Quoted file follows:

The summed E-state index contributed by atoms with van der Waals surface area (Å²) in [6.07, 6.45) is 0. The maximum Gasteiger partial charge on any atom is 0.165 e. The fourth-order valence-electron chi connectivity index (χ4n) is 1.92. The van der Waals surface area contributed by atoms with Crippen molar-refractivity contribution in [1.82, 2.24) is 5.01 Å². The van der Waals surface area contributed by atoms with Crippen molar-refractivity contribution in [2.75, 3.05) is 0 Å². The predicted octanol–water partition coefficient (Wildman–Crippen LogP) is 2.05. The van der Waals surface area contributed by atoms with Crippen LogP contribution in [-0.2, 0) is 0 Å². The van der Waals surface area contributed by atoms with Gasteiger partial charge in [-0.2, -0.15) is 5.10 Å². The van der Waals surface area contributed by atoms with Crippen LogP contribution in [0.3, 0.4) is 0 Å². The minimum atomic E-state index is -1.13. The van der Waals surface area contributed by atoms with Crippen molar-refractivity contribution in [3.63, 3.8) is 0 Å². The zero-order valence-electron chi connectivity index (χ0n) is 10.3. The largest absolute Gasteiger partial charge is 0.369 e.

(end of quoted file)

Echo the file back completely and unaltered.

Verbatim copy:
The summed E-state index contributed by atoms with van der Waals surface area (Å²) in [6.07, 6.45) is 0. The maximum Gasteiger partial charge on any atom is 0.165 e. The fourth-order valence-electron chi connectivity index (χ4n) is 1.92. The van der Waals surface area contributed by atoms with Crippen molar-refractivity contribution in [1.82, 2.24) is 5.01 Å². The van der Waals surface area contributed by atoms with Crippen molar-refractivity contribution in [2.75, 3.05) is 0 Å². The predicted octanol–water partition coefficient (Wildman–Crippen LogP) is 2.05. The van der Waals surface area contributed by atoms with Crippen LogP contribution in [-0.2, 0) is 0 Å². The van der Waals surface area contributed by atoms with Gasteiger partial charge in [-0.2, -0.15) is 5.10 Å². The van der Waals surface area contributed by atoms with Crippen LogP contribution in [0.3, 0.4) is 0 Å². The minimum atomic E-state index is -1.13. The van der Waals surface area contributed by atoms with Crippen molar-refractivity contribution in [3.63, 3.8) is 0 Å². The zero-order valence-electron chi connectivity index (χ0n) is 10.3. The largest absolute Gasteiger partial charge is 0.369 e.